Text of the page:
Save A Child’s Heart

  • Do you know any Israeli organizations that do humanitarian work in other countries?
  • Have you heard about the organization Save a Child’s Heart? 

Learn the words

 Save A Child’s Heart

Millions of children from around the world are born with heart defects that, unless treated, are deadly by the age of 20. Thousands of children from poor countries die because they don’t have access to treatment. Save A Child’s Heart is hoping to solve that problem, one child at a time. SACH is an organization that gives medical care for children suffering from heart issues, and who cannot get the help they need in their home country. Its mission is also to build centers around the world that practice SACH’s training program and make healthcare available to more and more people. SACH saves a child’s life every 29 hours, and so far, more than 4000 children from over 50 countries have had a second chance at life.

Patients come from all over the world, including: Nigeria, Sudan, Kenya, China, Syria, Vietnam, and more. About 50% of the children come from the Palestinian Authority, Jordan, Iraq and Morocco. The Israeli organization aims to save as many kids as they can, no matter their political, cultural, religious, or racial views, but that doesn’t come cheap. The total cost to save a child is $41,000, including travel, room and board, the surgery, and medical treatment at the Wolfson Medical Center and Legacy Heritage Children’s Home of Save a Child’s Heart in Holon.

Jana, is just one person the organization has saved. Minutes after Jana was born, she was diagnosed with a heart condition and four days later, the infant from Ramallah was sent to Wolfson Medical Center. Doctors from her town were unable to help her because they didn’t have the technology to perform her surgery. Despite the complicated politics between Israel and the Palestinian Authority, Israel allows many children just like Jana to come to their hospitals and get the help they need. Jana had heart surgery within days of arriving to Wolfson Medical Center, and was able to return home healthy and happy after four days. Thanks to the organization, Jana and her parents received her operation at an incredible discount. In Israel, the surgery alone is around $20,000 (not including other medical costs which could reach up to $40,000-50,000), but SACH along with other generous donors manage to save lives for $15,000.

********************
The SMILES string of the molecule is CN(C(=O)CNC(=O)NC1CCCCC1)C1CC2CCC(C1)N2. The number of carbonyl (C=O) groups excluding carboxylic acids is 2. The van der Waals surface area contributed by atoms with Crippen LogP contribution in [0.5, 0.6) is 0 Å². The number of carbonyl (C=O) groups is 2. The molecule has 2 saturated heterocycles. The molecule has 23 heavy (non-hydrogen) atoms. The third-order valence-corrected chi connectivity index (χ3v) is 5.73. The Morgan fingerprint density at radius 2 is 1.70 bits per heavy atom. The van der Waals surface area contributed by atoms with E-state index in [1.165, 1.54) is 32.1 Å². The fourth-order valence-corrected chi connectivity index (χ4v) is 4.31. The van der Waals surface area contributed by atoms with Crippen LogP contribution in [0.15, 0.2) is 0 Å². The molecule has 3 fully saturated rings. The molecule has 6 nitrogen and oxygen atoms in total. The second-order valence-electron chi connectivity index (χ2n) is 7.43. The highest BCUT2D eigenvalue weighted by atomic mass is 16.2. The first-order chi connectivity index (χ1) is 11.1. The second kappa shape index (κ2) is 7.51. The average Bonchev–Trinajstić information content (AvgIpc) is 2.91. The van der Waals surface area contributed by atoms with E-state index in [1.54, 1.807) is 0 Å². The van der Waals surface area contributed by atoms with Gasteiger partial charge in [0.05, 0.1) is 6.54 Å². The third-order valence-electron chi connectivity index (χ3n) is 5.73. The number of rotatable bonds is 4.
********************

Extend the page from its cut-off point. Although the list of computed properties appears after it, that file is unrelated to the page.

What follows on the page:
There are many stories just like Jana’s. Adamo, a fourteen-year-old boy had a heart disease that created pressure in his heart and made it hard to breathe. After a successful surgery, he went back to Ethiopia and could keep up and play with all the other children his age. While most of the surgeries are performed in Holon, some are done by doctors trained by the SACH organization in the child’s home country.

Being a doctor isn’t easy, especially when it comes to taking care of sick children. Dr. Sagi Assa is a children’s heart doctor who works for SACH. For him, treating children is the most important part of his job. He does not pay attention to where his patients are from or even who their parents are.

“I can tell you that before I had kids it was great treating children,” Brosh recalls, “but when you have your own kids and you see a kid lying on a bed and he is the same age as your healthy child at home, it is difficult. A child is a child is a child. I don’t look at his parents or his [political] leaders. A sick child needs to be treated. End of story. That’s it.”

These doctors sacrifice time with their family and friends, living away from their home country, and learning how to adapt in a new environment. Many of the doctors at Wolfson finish their overseas fellowships before teaching other doctor’s trained by SACH and are paid by various private donors through SACH,  but others like Dr. Alona Raucher-Sternfeld, have more experience treating patients. Even though she’s been practicing medicine for years, Raucher-Sternfeld still has life-changing experiences with her patients. After performing surgery on one of her patients (a Syrian girl named Nadrah), the doctor felt emotional because the team had given the child a chance at a normal life, where she would be able to go to school, play certain sports, and probably have children of her own someday. “We’re medical professionals, true, but we’re still humans, still touched by human stories. This gives me hope for the future. I hope this is the beginning of true cooperation between our peoples, both medically and politically,” she said.

With so many children who need help, how does SACH choose who to treat? The organization partners with dozens of countries and each country creates a list of 75-100 patients, and sends the list and the child’s medical records to the organization’s offices in Israel. Then, a team of doctors travel to the country to see every patient on the list for a checkup and decide which children need to be operated on first. SACH isn’t just important because they save lives. Through terrible situations, the organization brings people of all backgrounds and religions together to show that we’re all human at the end of the day. Thanks to SACH, doctors are turning conflict into understanding and compassion.

**all information (unless linked) was taken from

  1. Dilemmas that doctors might face.
  2. Should Israel help treat Palestinian children when we’re in conflict with them. 


“Charity begins at home. (עניי עירך קודמים) is a proverb that expresses the demands of taking care of one’s family, before caring for others. 

Do you think that charity begins at home should be taken as a guiding principle in the case of SACH’s humanitarian efforts?